Students who suffer a concussion often have to stay out of school for a period of time to support their recovery. Since symptoms can linger after their doctor gives the all-clear to return, transitioning back to school may not be as simple as hopping on the bus and rejoining their class.
Students may require specific accommodations or support as they gradually return to being fully functioning. Supporting their recovery involves managing the school’s response and providing the help your student will need at home. Read on for specific ways you can support your student as they return to school.
What can the school do?
Most students will succeed with cooperation from their classroom teachers. Making simple academic adjustments, such as minimizing homework or reading assignments, may allow the student to complete their recovery while having access to in-person learning.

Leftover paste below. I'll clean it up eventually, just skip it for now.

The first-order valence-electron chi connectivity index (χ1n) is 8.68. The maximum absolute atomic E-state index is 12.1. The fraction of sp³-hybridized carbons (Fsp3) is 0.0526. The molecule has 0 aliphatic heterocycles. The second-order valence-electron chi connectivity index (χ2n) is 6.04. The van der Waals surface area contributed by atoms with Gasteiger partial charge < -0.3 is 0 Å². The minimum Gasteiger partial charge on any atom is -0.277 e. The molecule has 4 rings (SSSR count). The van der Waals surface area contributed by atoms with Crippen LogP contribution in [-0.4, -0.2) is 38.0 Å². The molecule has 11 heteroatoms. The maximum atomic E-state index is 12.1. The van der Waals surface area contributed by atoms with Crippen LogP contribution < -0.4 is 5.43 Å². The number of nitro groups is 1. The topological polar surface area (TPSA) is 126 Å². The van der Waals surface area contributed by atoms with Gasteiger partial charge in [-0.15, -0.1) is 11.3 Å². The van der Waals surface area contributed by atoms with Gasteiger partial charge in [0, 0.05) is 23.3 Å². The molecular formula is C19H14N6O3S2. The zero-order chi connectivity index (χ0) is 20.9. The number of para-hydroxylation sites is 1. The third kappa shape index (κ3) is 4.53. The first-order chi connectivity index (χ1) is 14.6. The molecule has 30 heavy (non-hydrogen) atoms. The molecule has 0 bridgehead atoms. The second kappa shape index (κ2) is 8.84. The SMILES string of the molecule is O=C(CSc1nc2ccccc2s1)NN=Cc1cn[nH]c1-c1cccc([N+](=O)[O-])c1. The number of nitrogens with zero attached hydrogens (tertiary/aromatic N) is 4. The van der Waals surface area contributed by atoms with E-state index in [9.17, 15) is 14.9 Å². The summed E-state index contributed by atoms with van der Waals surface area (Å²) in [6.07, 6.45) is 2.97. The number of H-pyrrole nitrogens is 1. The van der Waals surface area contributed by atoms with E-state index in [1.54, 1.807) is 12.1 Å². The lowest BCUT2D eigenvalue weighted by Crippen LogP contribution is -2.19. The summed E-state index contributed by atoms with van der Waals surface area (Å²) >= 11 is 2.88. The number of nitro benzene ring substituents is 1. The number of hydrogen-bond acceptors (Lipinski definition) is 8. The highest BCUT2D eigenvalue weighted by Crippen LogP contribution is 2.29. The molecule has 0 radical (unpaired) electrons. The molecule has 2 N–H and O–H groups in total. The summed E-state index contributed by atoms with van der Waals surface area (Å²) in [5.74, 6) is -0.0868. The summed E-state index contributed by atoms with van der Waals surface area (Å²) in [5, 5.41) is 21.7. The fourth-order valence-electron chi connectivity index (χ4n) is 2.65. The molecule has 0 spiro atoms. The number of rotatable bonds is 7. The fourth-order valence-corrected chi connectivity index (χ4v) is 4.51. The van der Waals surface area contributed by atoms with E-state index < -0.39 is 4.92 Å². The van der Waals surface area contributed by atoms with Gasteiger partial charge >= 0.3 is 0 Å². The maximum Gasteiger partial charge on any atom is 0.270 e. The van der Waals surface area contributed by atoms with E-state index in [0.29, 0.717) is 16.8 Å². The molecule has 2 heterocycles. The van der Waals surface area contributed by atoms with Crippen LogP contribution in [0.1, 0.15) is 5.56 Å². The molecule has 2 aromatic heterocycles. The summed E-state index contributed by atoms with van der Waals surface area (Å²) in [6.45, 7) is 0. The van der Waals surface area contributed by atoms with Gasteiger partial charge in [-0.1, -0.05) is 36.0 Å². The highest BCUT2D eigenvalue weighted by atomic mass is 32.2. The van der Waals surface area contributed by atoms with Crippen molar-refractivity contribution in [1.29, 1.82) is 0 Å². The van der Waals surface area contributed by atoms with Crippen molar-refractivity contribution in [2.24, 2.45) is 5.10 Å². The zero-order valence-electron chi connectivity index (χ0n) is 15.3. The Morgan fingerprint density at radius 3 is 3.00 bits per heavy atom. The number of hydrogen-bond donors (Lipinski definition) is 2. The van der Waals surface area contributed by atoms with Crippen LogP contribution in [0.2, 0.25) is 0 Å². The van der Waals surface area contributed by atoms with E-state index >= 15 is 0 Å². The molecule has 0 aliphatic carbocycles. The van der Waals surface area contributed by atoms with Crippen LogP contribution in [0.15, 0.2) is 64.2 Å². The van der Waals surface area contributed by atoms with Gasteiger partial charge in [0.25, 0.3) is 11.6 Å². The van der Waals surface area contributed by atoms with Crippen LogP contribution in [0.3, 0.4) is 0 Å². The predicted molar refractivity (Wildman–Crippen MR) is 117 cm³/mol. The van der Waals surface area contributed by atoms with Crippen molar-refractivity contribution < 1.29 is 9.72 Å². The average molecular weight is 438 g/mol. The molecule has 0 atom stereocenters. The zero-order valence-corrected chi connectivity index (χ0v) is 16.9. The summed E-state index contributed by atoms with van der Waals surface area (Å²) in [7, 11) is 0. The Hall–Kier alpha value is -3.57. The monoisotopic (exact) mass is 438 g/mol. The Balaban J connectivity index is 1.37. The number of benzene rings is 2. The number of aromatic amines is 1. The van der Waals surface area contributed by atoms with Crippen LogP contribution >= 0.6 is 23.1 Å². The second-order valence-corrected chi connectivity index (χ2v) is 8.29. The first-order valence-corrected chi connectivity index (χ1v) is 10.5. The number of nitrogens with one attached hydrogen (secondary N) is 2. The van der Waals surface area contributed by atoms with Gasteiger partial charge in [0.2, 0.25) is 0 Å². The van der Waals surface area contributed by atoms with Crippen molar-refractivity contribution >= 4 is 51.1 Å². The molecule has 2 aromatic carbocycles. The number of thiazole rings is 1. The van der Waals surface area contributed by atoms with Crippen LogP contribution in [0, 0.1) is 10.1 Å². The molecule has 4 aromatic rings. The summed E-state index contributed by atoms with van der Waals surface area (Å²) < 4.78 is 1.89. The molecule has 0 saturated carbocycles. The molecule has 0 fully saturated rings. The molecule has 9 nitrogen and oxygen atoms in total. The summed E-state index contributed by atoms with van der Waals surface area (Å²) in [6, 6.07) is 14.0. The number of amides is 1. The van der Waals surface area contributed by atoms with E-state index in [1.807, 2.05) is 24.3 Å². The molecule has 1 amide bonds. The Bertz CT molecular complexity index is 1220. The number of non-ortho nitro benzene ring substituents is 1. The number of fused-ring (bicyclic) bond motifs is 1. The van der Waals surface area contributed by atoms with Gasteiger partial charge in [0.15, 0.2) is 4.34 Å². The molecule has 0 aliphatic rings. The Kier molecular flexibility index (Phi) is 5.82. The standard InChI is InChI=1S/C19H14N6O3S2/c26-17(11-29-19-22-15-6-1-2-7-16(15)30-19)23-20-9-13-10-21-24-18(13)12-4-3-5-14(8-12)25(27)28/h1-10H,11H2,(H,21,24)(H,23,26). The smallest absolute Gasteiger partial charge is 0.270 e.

For more severe or persistent symptoms, parents can request a meeting with the school to discuss three different types of formal support plans: Individualized Education Plans, 504 Plans, and Response to Invention Protocol Plans. Your school can tailor each plan for your student’s individual needs.
What can you do at home?
Encouraging your child to do well in school during recovery may feel uncomfortable, as the advice is counterintuitive for promoting academic success. Be prepared to suggest that your student:
- Spend fewer hours at school and on schoolwork
- Be given more time for tests and assignments
- Receive help, such as tutoring, with schoolwork
- Take rest breaks often
- Reduce time spent on the computer, reading and writing
Supporting your student’s gradual return to school by limiting the amount of strain they endure will ultimately allow your student to fully recover more quickly.